Stablecoins: A Holy Grail in Digital Currency – The Control
A global currency with no central bank and low volatility may be a key component of the decentralized web
One of the main characteristics of digital currencies that the mainstream media has focused on is volatility. While the volatility of Bitcoin has decreased significantly since it launched in 2009, it is still not a good unit of account or a stable store of value. Look no further than the price of BTC and ETH over the past month (BTC price moved over 10% in a day and ETH moved over 20% in a day several times).
What if the volatility of a a digital currency could be minimized by a decentralized autonomous organization (DAO) with no central authority? This is the promise of an emerging category of digital assets called stablecoins.
A stablecoin is an asset that has price stability characteristics that make it suitable for short-term and medium-term use as a unit of account and store of value. The US dollar is the best example of a stablecoin in the world of fiat currencies. While USD does offer relatively low volatility for those that want a reliable unit of account and store of value, it doesn’t offer user control because it’s controlled by the Federal Reserve Bank and requires reliance on the US banking system for significant commercial use. User control and minimized volatility is a holy grail in not just digital currencies but currencies broadly. The Maker project is seeking to reach this holy grail by creating the first viable stablecoin: the dai.
The dai does not exist yet and is not much more than a vision. But the groundwork is currently being laid for a stablecoin that could bring millions of more people into the blockchain ecosystem.
In 2015, Rune Christensen published the white paper that describes the Dai Credit System, a complex organizational structure designed to create a digital asset with minimized volatility and no central bank. Since then, Rune and the decentralized autonomous organization known as Maker issued MKR tokens and built a lot of the infrastructure required to bring the vision to life, including a decentralized exchange for ERC20 tokens, developer tools for writing smart contracts, and core splitting auction contracts.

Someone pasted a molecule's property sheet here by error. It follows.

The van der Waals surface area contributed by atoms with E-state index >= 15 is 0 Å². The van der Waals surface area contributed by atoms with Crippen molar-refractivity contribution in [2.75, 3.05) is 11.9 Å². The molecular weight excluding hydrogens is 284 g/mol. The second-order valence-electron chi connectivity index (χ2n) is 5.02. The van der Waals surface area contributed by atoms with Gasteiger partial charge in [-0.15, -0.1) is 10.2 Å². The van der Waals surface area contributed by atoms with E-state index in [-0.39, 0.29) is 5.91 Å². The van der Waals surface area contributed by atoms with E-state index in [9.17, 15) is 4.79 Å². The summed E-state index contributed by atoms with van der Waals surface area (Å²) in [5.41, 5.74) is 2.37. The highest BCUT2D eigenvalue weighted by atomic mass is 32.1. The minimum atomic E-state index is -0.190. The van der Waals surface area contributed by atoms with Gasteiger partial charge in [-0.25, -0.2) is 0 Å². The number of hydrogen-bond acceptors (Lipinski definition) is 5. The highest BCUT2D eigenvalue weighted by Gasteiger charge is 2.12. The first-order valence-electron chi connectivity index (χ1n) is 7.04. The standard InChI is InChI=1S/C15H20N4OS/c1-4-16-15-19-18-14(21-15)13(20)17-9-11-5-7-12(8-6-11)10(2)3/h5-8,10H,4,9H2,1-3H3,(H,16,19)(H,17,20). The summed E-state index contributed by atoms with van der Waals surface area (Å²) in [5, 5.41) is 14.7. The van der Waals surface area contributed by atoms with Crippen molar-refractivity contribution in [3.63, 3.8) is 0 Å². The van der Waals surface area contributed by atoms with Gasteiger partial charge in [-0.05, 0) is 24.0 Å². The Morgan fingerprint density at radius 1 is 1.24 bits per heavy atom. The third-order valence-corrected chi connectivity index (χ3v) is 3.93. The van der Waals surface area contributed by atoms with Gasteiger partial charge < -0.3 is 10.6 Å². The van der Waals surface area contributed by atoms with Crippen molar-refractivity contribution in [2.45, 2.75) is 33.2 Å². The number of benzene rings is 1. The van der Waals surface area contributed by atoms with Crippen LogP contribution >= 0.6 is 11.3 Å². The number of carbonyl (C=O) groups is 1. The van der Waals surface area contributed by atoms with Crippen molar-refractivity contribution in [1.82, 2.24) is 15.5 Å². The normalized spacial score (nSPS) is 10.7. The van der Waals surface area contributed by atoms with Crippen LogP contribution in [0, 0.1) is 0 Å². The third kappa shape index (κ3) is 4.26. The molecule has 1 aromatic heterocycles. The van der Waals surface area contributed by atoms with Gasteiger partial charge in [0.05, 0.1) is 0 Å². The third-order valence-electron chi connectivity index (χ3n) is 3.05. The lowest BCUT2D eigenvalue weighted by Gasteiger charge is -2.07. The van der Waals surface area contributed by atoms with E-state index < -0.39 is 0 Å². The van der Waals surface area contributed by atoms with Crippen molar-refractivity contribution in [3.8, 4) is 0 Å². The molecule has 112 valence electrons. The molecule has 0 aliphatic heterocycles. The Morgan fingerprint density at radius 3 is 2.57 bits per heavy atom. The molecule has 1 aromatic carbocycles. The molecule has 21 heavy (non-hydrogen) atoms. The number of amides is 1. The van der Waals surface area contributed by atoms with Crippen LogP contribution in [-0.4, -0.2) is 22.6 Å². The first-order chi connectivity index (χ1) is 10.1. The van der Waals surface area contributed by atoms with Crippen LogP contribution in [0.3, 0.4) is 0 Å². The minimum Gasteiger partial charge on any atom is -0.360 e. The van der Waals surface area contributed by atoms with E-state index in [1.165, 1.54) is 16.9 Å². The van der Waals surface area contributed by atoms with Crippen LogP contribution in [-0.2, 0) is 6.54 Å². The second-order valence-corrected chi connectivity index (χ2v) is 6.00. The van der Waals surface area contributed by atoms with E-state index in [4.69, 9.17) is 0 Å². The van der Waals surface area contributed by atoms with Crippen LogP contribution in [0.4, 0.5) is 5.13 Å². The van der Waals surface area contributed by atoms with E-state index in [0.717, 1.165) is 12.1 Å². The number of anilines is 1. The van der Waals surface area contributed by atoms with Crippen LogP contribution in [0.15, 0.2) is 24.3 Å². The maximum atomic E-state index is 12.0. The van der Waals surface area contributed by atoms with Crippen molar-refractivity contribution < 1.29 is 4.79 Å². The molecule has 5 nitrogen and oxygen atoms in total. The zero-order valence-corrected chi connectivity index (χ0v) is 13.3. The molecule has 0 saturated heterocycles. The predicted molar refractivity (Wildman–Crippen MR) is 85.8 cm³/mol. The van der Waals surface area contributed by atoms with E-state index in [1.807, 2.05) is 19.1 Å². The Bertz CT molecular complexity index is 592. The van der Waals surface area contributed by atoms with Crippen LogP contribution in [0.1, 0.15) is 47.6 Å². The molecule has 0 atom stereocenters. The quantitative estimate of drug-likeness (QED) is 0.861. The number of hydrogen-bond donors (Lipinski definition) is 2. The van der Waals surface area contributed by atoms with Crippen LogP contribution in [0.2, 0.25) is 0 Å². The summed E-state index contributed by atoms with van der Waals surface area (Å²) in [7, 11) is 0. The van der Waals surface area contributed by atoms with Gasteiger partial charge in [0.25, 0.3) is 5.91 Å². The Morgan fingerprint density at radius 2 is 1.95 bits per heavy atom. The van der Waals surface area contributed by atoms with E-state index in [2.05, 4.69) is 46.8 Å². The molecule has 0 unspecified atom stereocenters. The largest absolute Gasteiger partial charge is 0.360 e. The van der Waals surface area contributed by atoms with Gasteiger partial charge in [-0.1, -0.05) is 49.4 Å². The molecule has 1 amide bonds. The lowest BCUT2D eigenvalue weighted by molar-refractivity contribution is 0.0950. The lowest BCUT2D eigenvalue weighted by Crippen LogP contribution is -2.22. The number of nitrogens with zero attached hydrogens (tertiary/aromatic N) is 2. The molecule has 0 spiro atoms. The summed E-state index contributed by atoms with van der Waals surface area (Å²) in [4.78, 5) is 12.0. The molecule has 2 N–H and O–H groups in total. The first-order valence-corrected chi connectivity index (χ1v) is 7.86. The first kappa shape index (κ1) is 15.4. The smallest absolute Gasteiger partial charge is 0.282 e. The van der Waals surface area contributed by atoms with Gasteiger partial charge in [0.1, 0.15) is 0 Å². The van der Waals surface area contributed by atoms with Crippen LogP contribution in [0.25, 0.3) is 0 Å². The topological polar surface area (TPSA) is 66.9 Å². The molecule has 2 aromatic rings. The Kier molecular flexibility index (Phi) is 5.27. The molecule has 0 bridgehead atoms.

The Maker team has significant security work left to do on the smart contracts, but the plan is to launch the dai by the end of 2017. The system the Maker DAO is building is complex but it is inspired by a lot of economic theory. If you’re an econ nerd like myself, you may enjoy the next section. If not, you may want to skip.
There will be two different tokens in the Dai credit system: Dai (the stablecoin) and MKR (the counter coin). Dai is a free floating currency that derive its value from the fact that it’s backed by collateral (ETH to start, other digital assets later). MKR is a token that derives its value from the fact that it earns stability fees (interest) from the borrower of dai and has an active function in making the whole system work (governance). There are 1 million MKR tokens outstanding currently, but this will fluctuate in the future based on the performance of the system (if good then the total supply will decrease, if bad it will increase). The tokens have been continuously sold off in small batches by the Dai Foundation. Currently about 55% of the total supply has been distributed, with the foundation still having another 45% for future fundraising.